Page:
MAY Feature Food: Stinging Nettle
Spring where I live in Victoria is bountiful! There is so much at our fingertips to forage here in N. America, if we know how. I strongly recommend looking for a foraging workshop in or around your area, if you are at all interested in doing any yourselves. There are plenty of invasive plants or what we call ‘weeds’ and many of us kill these off in our own yards with chemicals. Did you know that so many of those invasive plants are full of powerful nutrients and can be so healing? This month is Nettle. Yep! That pesky stinging nettle… Maybe I chose this one this month because I’m pregnant, and when you’re pregnant in my world you drink plenty of nettle tea for iron. It’s seeped into my blood stream so much so that I feel amazing and just can’t wait to share it’s benefits with all of you.
Stinging nettle is a bother when we’re out in the bush camping or hiking and we accidentally brush up against it. It stings! It burns! It itches! But it’s not dangerous. That’s because it contains formic acid. The formic acid ids a natural protector for the plant in nature, so that it can be left alone! Buuuut what we humans discovered is that if we wear gloves, long sleeved shirts, pants and covered shoes, we can harvest this amazing plant. Once we get it home and boil it for under 5 minutes, the sting is gone and it tastes like any other leafy green…I’d say, closest to a mustard green, which happens to be one of my faves!
Like any other dark leafy green, nettle is really high in iron, Vitamin K and Vitamin C. If we cook it properly we can absorb these nutrients that help build and repair our blood. Nettle has been proven to be a super hero when it comes to healing any blood disorders, ie: anaemia, ITP, leukemia, Thrombocytopenia, low Vit B 12 or folate. Provides a very healthy amount of all of these nutrients, which all work together to support healthy clean running blood, capillaries and veins, creating vibrancy.
It contains natural anti-inflammatory and antihistamine properties. It supports a healthy inflammatory response, which is great for helping us rid ourselves of toxicity. This may seem strange considering the effect it has on our skin when we come in contact. Although, after it’s been dehydrated for tea, made into a tincture or cooked down slightly, it’s properties change. It can be used internally or externally and when taken as a capsule or tea, can be very helpful for combating seasonal allergies. It’s great for supporting the immune system, and safe for anyone with an auto-immune disease. Nettle can also be used topically as an astringent or tea compress for cuts, bruises, strains and inflamed areas.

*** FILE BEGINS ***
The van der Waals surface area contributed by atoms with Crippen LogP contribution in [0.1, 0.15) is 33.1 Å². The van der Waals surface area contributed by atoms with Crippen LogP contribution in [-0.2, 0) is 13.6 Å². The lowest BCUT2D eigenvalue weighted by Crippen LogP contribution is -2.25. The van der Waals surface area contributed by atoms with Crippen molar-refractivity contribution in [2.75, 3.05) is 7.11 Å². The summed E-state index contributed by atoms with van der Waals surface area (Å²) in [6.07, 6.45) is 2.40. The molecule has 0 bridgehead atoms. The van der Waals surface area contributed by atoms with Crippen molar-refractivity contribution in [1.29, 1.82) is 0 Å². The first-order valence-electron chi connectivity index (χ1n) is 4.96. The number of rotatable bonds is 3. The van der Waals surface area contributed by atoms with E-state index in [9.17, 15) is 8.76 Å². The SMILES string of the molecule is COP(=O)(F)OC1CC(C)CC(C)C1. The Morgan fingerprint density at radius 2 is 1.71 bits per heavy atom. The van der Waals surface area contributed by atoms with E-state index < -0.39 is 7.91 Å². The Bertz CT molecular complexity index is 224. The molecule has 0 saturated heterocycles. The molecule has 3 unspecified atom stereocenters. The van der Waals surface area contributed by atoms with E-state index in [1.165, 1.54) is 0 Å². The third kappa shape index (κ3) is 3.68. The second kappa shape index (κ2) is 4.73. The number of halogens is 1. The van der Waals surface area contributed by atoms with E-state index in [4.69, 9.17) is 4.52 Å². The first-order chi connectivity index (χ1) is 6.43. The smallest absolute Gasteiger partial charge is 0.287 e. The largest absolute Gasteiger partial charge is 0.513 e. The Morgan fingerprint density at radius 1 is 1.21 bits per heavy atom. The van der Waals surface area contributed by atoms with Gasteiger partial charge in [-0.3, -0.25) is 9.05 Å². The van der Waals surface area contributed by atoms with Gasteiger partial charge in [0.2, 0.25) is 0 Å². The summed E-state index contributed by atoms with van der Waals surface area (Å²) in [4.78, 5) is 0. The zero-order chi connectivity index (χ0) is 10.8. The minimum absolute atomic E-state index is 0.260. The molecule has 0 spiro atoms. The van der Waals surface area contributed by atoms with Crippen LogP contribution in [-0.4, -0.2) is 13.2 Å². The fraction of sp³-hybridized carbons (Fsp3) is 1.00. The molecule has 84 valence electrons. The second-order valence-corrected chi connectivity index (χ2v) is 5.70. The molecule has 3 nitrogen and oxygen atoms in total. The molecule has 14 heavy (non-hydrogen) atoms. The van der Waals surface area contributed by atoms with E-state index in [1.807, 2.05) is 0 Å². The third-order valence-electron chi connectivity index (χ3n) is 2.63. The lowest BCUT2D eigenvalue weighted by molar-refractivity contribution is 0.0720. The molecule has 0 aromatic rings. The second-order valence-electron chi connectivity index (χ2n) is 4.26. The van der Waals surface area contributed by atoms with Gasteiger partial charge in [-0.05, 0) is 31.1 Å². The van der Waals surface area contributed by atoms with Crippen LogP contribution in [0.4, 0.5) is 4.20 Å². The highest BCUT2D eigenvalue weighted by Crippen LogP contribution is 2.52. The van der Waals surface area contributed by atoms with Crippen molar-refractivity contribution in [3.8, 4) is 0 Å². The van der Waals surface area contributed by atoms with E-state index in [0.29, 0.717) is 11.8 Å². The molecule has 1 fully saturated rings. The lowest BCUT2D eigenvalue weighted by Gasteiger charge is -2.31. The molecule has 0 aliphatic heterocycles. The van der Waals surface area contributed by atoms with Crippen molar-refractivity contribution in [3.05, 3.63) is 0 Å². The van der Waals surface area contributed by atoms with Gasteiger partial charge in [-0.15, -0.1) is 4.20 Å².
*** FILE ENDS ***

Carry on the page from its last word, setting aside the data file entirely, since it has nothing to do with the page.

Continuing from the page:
This great leafy green can also be used for detoxification. It’s a great kidney builder and liver cleanser. A good time to consider using nettle medicinally would be if you’re battling a UTI, or kidney stones, if you’re feeling toxic and are showing signs of needing to detoxify (ie: acne, poor bowel movements, skin conditions…) or if you have a hormonal condition, especially one related to the kidneys, like type 2 diabetes.
Being a whole food as it is, using nettle is a safe way to help heal. It’s safe during pregnancy, and that’s great for me and anyone else planning a babe, building a babe, or breastfeeding a babe. It contains a natural form of Folic acid (folate), which is the most recognized by our bodies therefore easily absorbed into out blood stream and won‘t likely cause constipation, like many of those pesky supplements out there.
I hope you’ll all get curious about Nettle, maybe find some on your next hike and try out a recipe. If you do get stung a helpful and easy way of relieving the pain is using vinegar, baking soda or mud on the affected area, to reduce the symptoms and speed the healing. Whichever you use, make sure you clean the area with good water first. If you use mud, scrub the mud into the area as much as you can handle and then rinse it away. If you use vinegar spray or hold it on the area with a cloth. If you use baking sods, make a paste and rub into the area like the mud, and rinse clean. You can repeat these processes as much as needed. Just make sure to dry it in the open air and not to bandage it up. If you’re in the bush and know what a dock plant is, grab a leaf and hold in over the wound, spore side down. Pure aloe can be applied afterwards to reduce the heat.
Nettle does not HAVE to be foraged by any means, it’s often available at produce markets, local farms and friendly neighbours. It can also be found dried, in the grocery store for the fall and winter months. So, keep your eyes peeled and enjoy this lovely nettle soup recipe:
1 large onion
1 head of garlic (pre-roasted is best)
2-3 medium sweet potatoes
2 large carrots
1 hot pepper (if desired)
1 bunch of herbs (cilantro, parsley, mint, chives…)
However many nettle leaves you have is just fine. Around the size of a head of lettuce when bunched together is perfect.
2 cups of soup stock
1 tsp salt
2 bay leaves
Salt and pepper to taste
Chop sweet potato, carrot and onion (garlic too, if not pre-roasted). Add to a pan at med temperature with ½ cup of stock. Cook until root veggies are soft enough to poke through with a fork.
Add the rest of the stock to the pan heat for 2 minutes.
Add to blender.
Bring a large pot of water to boil (about 1.5L)
USE GLOVES! Wash and trim your nettle, removing any thick stems and keeping the leaves.
Add nettle and 1 tsp salt to the pot.
Boil for 5 mins, strain and add to blender.
Add salt pepper, herbs and a hot pepper if desired to blender. Blend until a creamy puree.
For a creamier consistency add 1 cup of pre-soaked cashew, sunflower seeds or walnuts.
For a more liquid consistency add more water, coconut milk, hemp milk or stock.
By: Suzanne Brett, RHN